• Understand the Details

  • Overwhelmingly, speakers, panelists and attendees agreed that understanding the details of the policy and how well it responds to an organization's specific needs are the most important guidelines to follow when selecting, and then customizing or updating, an insurance policy for cyber risk. The team or individual responsible for purchasing insurance must understand what the policy covers and, perhaps most importantly, what it does not cover.
  • Coverage limitations may include explicit holdbacks and exclusions, or more subtle thresholds or other triggers that restrict coverage. Even if the policy does not exclude a particular event, it may require that an incident rise to a certain threshold in terms of volume, severity or another metric before the policy will apply. Purchasers should consider these guiding questions: Will the policy cover the particular loss scenarios that are most relevant to our organization? And, in those loss scenarios, exactly what needs to happen (or not happen) in order to trigger coverage?
  • This need for detailed clarity is particularly relevant to organizations seeking to rely on policies that do not explicitly address cyber exposure. As noted above, organizations hoping to rely on ambiguities in their traditional insurance policies have little guarantee that they will actually receive coverage and should seek well-documented clarity from the insurer before relying on these provisions.
  • To achieve this clarity, seminar participants urged companies to engage with their broker and the carrier's team, recommending an actual conversation or even a series of conversations to review, discuss and clarify the entire policy. Not only would these interactions help to clarify the real breadth and limits of coverage, but they are also an opportunity to begin an ongoing partnership with the carrier, which will come in handy during the claims process or periodic review of the policy.
  • Without a thorough and informed understanding of both the company's needs and the policy's coverage, any purchase of insurance will be, at best, overly-broad and not cost-effective and, at worst, potentially devastating in the event a major incident is not covered.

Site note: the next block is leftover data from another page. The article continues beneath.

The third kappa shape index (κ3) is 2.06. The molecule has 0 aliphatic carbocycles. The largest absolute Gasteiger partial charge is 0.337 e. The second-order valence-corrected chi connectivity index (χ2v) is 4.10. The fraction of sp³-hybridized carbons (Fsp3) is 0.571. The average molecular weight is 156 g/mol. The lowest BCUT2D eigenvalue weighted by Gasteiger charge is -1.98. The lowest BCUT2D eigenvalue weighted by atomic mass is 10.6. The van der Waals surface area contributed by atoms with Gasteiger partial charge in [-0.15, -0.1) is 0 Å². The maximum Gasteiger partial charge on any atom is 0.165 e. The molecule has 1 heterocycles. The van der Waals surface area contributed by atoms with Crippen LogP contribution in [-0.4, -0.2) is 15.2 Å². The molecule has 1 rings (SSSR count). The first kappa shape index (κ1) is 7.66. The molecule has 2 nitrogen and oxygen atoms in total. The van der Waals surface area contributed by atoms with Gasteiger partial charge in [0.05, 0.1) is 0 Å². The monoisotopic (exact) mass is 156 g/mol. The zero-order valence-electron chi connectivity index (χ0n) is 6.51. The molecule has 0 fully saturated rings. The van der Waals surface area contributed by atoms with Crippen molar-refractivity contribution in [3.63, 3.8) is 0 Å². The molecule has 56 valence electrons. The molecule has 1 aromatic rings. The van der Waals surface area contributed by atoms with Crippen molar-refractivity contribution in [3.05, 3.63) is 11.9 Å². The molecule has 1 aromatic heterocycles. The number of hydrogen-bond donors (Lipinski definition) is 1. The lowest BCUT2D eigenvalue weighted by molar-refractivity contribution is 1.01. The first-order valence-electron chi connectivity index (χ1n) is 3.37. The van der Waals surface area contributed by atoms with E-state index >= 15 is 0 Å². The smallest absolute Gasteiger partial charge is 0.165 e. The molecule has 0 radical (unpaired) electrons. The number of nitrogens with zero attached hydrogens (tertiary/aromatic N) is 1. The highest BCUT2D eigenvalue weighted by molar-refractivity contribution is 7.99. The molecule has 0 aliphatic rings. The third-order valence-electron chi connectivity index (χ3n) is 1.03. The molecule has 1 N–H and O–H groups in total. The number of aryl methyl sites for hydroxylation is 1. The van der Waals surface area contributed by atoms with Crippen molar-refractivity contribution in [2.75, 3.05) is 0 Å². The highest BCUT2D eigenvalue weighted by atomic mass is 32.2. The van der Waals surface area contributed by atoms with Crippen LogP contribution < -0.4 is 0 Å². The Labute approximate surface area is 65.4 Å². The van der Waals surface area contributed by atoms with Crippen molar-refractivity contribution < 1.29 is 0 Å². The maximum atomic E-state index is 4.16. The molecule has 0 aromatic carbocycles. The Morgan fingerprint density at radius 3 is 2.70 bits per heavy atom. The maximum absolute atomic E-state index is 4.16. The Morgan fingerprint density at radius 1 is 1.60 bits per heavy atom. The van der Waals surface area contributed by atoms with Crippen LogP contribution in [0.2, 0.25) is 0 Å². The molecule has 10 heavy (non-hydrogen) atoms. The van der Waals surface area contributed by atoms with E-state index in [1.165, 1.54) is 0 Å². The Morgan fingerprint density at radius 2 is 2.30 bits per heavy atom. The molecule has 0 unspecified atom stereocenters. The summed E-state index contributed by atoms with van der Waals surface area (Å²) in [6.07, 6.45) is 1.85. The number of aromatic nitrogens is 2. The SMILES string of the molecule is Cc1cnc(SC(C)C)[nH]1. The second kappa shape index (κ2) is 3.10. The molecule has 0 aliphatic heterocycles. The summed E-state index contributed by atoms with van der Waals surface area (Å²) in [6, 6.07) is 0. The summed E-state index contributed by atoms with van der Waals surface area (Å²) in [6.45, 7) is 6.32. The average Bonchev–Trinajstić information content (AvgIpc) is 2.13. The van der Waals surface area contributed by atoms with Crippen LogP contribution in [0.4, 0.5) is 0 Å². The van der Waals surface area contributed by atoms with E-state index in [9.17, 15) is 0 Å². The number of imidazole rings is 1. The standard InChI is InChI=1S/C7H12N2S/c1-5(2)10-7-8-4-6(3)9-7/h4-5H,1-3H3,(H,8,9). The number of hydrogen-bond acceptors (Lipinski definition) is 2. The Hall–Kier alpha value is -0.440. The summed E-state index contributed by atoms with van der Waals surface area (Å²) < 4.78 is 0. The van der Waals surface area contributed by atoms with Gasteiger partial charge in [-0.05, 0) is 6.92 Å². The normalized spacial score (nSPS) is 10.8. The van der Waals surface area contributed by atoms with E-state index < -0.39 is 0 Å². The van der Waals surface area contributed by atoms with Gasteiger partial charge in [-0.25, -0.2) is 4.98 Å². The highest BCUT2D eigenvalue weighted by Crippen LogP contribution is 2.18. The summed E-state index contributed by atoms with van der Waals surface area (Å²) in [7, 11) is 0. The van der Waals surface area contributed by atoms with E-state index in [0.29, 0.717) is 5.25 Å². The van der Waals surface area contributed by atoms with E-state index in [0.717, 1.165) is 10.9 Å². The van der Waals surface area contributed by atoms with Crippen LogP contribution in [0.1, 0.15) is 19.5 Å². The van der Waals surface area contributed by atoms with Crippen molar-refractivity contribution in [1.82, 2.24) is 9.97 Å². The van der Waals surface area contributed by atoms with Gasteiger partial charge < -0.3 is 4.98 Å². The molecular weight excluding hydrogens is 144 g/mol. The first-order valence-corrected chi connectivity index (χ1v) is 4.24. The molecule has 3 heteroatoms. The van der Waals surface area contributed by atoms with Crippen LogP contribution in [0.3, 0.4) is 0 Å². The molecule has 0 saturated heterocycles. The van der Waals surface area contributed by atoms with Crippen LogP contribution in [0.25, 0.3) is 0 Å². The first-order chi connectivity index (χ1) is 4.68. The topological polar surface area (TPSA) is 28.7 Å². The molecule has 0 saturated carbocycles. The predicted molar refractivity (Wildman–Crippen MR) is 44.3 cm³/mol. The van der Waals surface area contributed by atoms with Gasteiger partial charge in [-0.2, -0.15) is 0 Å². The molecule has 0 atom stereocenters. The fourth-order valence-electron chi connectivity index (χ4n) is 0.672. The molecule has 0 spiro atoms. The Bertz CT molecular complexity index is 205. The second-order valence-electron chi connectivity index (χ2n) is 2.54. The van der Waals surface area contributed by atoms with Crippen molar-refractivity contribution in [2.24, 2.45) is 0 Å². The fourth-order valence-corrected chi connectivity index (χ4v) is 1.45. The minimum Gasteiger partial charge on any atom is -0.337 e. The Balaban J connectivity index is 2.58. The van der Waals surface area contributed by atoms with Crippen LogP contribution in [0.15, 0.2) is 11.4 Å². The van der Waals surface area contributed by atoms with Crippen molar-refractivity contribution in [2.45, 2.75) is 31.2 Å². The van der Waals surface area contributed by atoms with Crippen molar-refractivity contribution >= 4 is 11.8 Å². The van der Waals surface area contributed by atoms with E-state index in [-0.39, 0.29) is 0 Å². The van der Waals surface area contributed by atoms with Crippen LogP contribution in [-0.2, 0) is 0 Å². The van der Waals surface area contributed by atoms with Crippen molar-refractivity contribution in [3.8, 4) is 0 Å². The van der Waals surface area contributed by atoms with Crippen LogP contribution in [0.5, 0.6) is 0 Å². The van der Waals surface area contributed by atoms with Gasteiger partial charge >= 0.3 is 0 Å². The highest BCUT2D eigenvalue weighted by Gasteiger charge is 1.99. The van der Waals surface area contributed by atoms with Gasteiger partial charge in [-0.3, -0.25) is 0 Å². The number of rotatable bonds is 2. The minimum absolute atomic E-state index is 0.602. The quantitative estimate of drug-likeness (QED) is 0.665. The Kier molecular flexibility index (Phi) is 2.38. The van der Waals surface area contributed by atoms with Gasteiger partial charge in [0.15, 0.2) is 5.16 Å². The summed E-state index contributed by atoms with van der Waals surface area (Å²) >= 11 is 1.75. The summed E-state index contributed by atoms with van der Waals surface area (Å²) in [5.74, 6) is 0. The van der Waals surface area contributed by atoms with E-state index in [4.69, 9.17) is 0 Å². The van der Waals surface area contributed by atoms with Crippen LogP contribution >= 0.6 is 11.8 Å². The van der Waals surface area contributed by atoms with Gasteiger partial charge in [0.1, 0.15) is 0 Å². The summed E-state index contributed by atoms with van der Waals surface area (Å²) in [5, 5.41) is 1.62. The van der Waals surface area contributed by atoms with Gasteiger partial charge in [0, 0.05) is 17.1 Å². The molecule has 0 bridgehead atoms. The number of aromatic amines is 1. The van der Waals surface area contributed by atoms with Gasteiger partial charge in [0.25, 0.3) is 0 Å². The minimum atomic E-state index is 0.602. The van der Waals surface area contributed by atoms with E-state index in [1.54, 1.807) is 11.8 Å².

• A Note on Price and Benchmarking

  • It bears repeating that conference participants cautioned against following the common practice of focusing almost exclusively on price and peer benchmarking as the primary decision points for purchasing cyber insurance. While this may seem like an efficient strategy, using these largely external data points will likely result in coverage that does not address an organization's actual risk.
  • There may be some minimal reputational benefit to the mere fact of having insurance, regardless of how poorly it addresses the organization's actual risk. But, generally, insurance that does not adequately address actual risks will not be cost-effective, either because the organization is paying for excessive coverage or because it is paying a monthly premium (however low) for coverage that it cannot actually use.

On balance, the decision about whether to invest in cyber insurance and, if so, how much and what kind, is primarily organization-specific. And while that means that following the pack is not as viable a shortcut as it may seem, practitioners should take some comfort in the fact that most of the information they need is largely within their domain, and perhaps not nearly as volatile as they may think. In fact, the internal process of assessing residual cybersecurity risk is likely to improve a company's cybersecurity program.